Previous studies reported the global overall prevalence of MHO as 7.27–35% (Wang et al., 2015) with significant regional differences. A study involving Asian patients (Lee, 2009) reported a prevalence of MHO of 15.2% using a cutoff of BMI ≥ 25 kg/m2. However, the prevalence of MHOW/MHO was only 8.6% in our study.
In our study, the prevalence of MUNW was 29.2%, and the MUOW/MUO group even accounted for 30.1% participants. A previous study reported rates of MUNW and MUO were 19.98 and 17.91%, respectively (Wang et al., 2015).
The different rates of metabolic and obesity phenotypes may lie in inconsistent criteria defining a metabolically healthy status in each study. Our study adopted a stricter criterion to define metabolically healthy as rigorously as possible. Hence, the prevalence of a metabolically healthy status was lower and that of a metabolically unhealthy status was higher than those previously reported.
Metabolically unhealthy and Afib
In our study, both the MUNW and MUOW/MUO phenotypes were linked to significantly higher risks of future Afib after adjustment for model 3 variables. Thus, our study suggests a higher risk of Afib for both the MUNW and MUOW/MUO phenotypes.
Our study revealed a significantly increased risk of Afib for the MUNW group compared to the MHNW group. The results of a large Korean cohort study by Lee et al. (2017) and a study by Feng et al. (2019) supported our findings. However, a Swedish study by Nystrom et al. (2015) reported an insignificantly higher Afib risk in the MUNW group. First, there were several differences between our study groups. We included different races, which may have contributed to the different group characteristics and subsequent study result. Second, the Afib records of the study by Nystrom and co-workers were obtained from the hospital discharge registry, which only included inpatient data, raising concerns that Afib events were underestimated. Finally, the prior study had a relatively small MUNW group of only 92 people, whereas our study included 1,678 people. The insignificant result might be explained by the limited sample size because a small study group may lead to insufficient statistical power.
Our study demonstrated a significantly higher risk of Afib in the MUOW/MUO group. The study result is also supported by the other three cohort studies that reached an identical conclusion.
Although the pathogenesis of metabolic unhealthy-associated Afib is not well understood, it is believed to be a complex interaction among metabolic, mechanical, and environmental factors (Watanabe et al., 2008). Low high-density lipoprotein levels related to the pro-inflammatory milieu have been suggested to increase Afib susceptibility (Ahn et al., 2021). Thus, a mechanism related to inflammation and oxidative stress has been proposed to have a common etiology and has been implicated in the pathogenesis (Watanabe et al., 2008). Another possible mechanism is that mechanical stress-related atrial enlargement may lead to electrophysiologic changes and result in Afib (Healey & Connolly, 2003). Among the metabolic components, the relationship between hypertension and left atrial enlargement is well established (Healey & Connolly, 2003). Meanwhile, one study reported that MetS was associated with the atrial enlargement observed in patients with non-valvular Afib (Nicolaou et al., 2007). More studies are expected because of the lack of evidence regarding the pathogenesis.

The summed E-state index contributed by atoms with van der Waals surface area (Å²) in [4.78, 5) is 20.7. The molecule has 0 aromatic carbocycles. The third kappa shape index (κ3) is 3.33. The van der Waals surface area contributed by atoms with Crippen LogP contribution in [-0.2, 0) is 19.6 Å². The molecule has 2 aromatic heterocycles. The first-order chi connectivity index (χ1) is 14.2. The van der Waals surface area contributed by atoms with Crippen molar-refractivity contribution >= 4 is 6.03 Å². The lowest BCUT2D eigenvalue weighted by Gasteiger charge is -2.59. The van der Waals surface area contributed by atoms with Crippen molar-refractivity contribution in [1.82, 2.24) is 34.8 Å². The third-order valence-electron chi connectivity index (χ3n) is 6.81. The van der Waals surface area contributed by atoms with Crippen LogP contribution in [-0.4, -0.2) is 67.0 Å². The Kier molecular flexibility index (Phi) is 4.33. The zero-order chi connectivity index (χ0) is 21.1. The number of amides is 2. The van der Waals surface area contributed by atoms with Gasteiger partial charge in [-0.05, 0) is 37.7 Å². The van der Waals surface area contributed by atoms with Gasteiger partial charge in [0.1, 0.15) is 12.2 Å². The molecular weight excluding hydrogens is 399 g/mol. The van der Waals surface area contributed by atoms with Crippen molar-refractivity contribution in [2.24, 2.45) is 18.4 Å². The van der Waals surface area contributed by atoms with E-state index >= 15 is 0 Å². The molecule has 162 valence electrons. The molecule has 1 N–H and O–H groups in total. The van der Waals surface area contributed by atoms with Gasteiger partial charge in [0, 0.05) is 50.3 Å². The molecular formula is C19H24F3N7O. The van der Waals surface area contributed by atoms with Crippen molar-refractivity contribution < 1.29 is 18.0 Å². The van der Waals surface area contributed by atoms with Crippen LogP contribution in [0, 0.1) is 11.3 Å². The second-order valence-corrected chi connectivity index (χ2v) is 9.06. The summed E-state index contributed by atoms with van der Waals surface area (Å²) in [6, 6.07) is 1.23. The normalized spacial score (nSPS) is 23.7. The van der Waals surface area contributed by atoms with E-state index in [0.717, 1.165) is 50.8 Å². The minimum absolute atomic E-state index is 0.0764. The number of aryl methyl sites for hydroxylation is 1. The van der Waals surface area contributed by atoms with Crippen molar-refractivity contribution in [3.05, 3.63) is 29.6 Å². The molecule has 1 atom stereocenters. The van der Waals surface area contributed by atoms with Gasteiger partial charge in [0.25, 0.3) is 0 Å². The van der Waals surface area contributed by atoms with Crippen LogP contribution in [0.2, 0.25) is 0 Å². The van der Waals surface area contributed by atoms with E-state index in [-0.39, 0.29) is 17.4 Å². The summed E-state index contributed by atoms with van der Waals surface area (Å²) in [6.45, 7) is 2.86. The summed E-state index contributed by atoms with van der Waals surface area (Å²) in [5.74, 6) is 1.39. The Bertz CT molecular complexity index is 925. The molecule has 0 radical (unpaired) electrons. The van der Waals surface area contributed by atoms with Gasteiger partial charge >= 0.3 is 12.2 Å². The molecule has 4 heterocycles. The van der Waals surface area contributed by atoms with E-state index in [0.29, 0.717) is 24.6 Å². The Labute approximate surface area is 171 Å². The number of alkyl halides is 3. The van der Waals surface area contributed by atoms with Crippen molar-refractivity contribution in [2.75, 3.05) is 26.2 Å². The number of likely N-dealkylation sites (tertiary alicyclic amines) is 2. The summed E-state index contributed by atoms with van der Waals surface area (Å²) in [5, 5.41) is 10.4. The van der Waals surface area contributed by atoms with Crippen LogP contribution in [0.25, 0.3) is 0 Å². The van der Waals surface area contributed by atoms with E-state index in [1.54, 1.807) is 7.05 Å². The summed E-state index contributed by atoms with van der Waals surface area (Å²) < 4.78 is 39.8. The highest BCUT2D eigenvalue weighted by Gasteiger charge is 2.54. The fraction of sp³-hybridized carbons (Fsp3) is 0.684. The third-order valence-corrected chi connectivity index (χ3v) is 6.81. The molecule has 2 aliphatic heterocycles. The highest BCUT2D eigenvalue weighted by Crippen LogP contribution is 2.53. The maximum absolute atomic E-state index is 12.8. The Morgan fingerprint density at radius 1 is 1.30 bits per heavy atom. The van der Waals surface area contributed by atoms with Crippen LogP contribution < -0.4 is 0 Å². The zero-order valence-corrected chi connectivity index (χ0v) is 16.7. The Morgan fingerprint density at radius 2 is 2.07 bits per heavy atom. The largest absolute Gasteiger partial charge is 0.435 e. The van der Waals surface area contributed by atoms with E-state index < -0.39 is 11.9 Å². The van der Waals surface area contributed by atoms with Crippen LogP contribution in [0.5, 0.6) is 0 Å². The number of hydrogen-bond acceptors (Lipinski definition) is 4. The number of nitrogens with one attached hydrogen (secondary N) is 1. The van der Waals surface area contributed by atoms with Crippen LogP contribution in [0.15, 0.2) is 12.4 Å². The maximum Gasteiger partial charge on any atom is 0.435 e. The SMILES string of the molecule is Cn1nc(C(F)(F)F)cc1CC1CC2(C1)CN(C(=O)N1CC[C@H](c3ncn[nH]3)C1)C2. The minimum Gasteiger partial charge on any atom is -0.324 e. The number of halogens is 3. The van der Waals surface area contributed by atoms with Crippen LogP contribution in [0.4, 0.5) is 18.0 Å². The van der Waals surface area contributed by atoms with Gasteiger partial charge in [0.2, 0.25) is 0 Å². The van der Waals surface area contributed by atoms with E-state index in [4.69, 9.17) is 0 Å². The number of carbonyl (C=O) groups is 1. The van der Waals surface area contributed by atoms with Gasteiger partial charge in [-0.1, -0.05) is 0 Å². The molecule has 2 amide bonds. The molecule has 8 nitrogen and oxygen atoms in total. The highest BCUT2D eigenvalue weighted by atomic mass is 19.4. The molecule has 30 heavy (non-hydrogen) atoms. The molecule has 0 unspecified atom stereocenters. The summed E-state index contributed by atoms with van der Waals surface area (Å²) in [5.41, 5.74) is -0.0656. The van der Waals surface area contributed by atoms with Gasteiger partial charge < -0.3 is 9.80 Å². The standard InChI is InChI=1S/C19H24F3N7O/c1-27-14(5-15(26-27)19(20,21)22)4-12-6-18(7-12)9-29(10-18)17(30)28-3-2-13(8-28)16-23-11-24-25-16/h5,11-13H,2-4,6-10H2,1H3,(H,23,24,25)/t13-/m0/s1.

MHO and Afib
A previous cohort study demonstrated an increased risk of cardiovascular disease in the MHO group, but no Afib data were presented (Yeh et al., 2021). Our study reported a 1.97-fold higher risk in the MHOW/MHO group, although this result was not statistically significant. Lee et al. (2017), Feng et al. (2019) and Nystrom et al. (2015) identified a significantly increased risk. However, disparities among our study groups could explain our insignificant result. First, our study group had a slightly lower BMI than those of Feng et al. (2019) and Lee et al. (2017). Second, because of the different criteria of a metabolically healthy status, the MHO groups in the studies by Lee et al. (2017), Feng et al. (2019) and Nystrom et al. (2015) might have included people with obesity and fewer metabolic components. These differences might explain the significantly increased risk of Afib in their studies. However, the trend of higher Afib risk in the MHO group even under stricter criteria in our study was non-negligible. Meanwhile, Feng et al. (2019) demonstrated an insignificant but numerically higher risk of Afib for the MHOW and MHO groups with more rigorous criteria in a sensitivity test, supporting our findings.